Bone fracture classification
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Bone fracture classification On the Web
American Roentgen Ray Society Images of Bone fracture classification
- Closed fractures are those in which the skin is intact, while open (compound) fractures involve wounds that communicate with the fracture and may expose bone to contamination. Open injuries carry an elevated risk of infection; they require antibiotic treatment and usually urgent surgical treatment (debridement). This involves removal of all dirt, contamination, and dead tissue.
- Simple fractures are fractures that only occur along one line, splitting the bone into two pieces, while multi-fragmentary fractures involve the bone splitting into multiple pieces. A simple, closed fracture is much easier to treat and has a much better prognosis than an open, contaminated fracture. Other considerations in fracture care are displacement (fracture gap) and angulation. If angulation or displacement is large, reduction (manipulation) of the bone may be required and, in adults, frequently requires surgical care. These injuries may take longer to heal than injuries without displacement or angulation.
Another type of bone fracture is a compression fracture. An example of a compression fracture is when the front portion of a vertebra in the spine collapses due to osteoporosis, a medical condition which causes bones to become brittle and susceptible to fracture (with or without trauma).
Other types of fracture are:
- Complete Fracture- A fracture in which bone fragments separate completely.
- Incomplete Fracture- A fracture in which the bone fragments are still partially joined.
- Linear Fracture- A fracture that is parallel to the bone's long axis.
- Transverse Fracture- A fracture that is at a right angle to the bone's long axis.
- Oblique Fracture- A fracture that is diagonal to a bone's long axis.
- Compression Fracture-A fracture that usually occurs in the vertebrae.
- Spiral Fracture- A fracture where at least one part of the bone has been twisted.
- Comminuted Fracture- A fracture causing many fragments.
- Compacted Fracture- A fracture caused when bone fragments are driven into each other
- Open Fracture- A fracture when the bone reaches the skin
The Orthopaedic Trauma Association, an association for Orthopaedic surgeons, devised an elaborate classification system to describe the injury accurately and guide treatment. There are five parts to the code:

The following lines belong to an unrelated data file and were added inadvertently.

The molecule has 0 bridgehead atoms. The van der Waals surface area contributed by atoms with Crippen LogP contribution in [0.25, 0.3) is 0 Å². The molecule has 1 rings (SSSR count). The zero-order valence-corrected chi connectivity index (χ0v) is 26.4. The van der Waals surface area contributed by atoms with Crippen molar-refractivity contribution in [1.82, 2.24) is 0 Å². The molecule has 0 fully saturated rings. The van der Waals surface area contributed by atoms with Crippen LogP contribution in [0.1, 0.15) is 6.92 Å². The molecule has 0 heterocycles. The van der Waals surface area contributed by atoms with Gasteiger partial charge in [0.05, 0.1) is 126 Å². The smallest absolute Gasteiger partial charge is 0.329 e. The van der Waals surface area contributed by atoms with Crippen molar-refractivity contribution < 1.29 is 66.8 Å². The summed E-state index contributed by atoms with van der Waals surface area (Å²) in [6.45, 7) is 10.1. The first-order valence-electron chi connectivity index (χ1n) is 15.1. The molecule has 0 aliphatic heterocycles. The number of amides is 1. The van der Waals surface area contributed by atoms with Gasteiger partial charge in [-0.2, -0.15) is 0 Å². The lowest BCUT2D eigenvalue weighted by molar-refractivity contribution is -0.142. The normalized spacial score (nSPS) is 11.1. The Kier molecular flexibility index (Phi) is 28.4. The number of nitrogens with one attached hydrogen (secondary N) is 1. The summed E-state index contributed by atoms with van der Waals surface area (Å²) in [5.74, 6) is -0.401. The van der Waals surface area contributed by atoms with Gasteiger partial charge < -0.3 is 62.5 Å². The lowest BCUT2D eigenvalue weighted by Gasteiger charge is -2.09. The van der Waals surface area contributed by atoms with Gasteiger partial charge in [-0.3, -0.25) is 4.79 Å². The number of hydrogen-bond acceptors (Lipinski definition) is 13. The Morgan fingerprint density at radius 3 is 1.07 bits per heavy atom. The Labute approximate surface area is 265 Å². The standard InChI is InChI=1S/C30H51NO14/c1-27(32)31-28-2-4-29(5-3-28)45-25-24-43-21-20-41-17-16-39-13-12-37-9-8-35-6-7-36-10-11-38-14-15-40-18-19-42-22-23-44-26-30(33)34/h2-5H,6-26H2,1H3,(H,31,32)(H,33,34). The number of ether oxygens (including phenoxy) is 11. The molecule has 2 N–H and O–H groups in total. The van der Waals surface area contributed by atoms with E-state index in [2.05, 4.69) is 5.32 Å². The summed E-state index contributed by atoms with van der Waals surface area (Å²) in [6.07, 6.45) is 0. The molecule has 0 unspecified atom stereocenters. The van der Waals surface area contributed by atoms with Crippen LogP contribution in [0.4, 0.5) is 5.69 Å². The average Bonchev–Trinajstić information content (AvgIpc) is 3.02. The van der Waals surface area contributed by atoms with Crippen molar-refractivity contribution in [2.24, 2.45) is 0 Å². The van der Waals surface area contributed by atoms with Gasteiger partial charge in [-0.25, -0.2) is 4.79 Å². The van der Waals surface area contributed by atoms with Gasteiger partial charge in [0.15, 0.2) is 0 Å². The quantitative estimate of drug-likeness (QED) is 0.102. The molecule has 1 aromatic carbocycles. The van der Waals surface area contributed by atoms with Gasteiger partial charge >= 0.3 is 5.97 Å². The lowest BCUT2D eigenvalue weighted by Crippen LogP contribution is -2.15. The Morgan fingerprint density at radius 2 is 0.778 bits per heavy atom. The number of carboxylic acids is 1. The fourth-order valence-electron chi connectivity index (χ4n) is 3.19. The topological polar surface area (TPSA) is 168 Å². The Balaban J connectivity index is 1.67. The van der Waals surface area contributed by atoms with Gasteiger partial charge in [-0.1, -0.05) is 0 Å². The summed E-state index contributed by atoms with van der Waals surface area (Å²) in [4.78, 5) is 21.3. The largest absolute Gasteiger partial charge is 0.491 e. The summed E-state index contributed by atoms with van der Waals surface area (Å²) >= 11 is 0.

- Bone: Description of a fracture starts by naming the bone
- Location: the part of the bone involved (e.g. shaft of the femur).
- Type: It is important to note whether the fracture is simple or multifragmentary and whether it is closed or open.
- A = Simple fracture
- B = Wedge fracture
- C = Complex fracture
- Group: The geometry of the fracture is also described by terms such as transverse, oblique, spiral, or segmental.
- Subgroup: Other features of the fracture are described in terms of displacement, angulation and shortening. A stable fracture is one which is likely to stay in a good (functional) position while it heals; an unstable one is likely to shorten, angulate or rotate before healing and lead to poor function in the long term.
Other Classification Systems
There are other systems used to classify different types of bone fractures:
- "Fracture and dislocation compendium. Orthopaedic Trauma Association Committee for Coding and Classification" (pdf). J Orthop Trauma. 10 Suppl 1: v–ix, 1–154. 1996. PMID 8814583. Retrieved 2007-11-28.
- "Orthopaedic Trauma Association/ Committee for Coding and Classification: Fracture and Dislocation Compendium". Orthopaedic Trauma Association. Retrieved 2007-11-28.
- Mourad L (1997). "Neer classification of fractures of the proximal humerus". Orthop Nurs. 16 (2): 76. PMID 9155417.
- "eMedicine - Proximal Humerus Fractures : Article by Mark Frankle, MD". Retrieved 2007-12-15.
- "Seinsheimer's Classification of Subtrochanteric Frxs - Wheeless' Textbook of Orthopaedics". Retrieved 2007-12-15.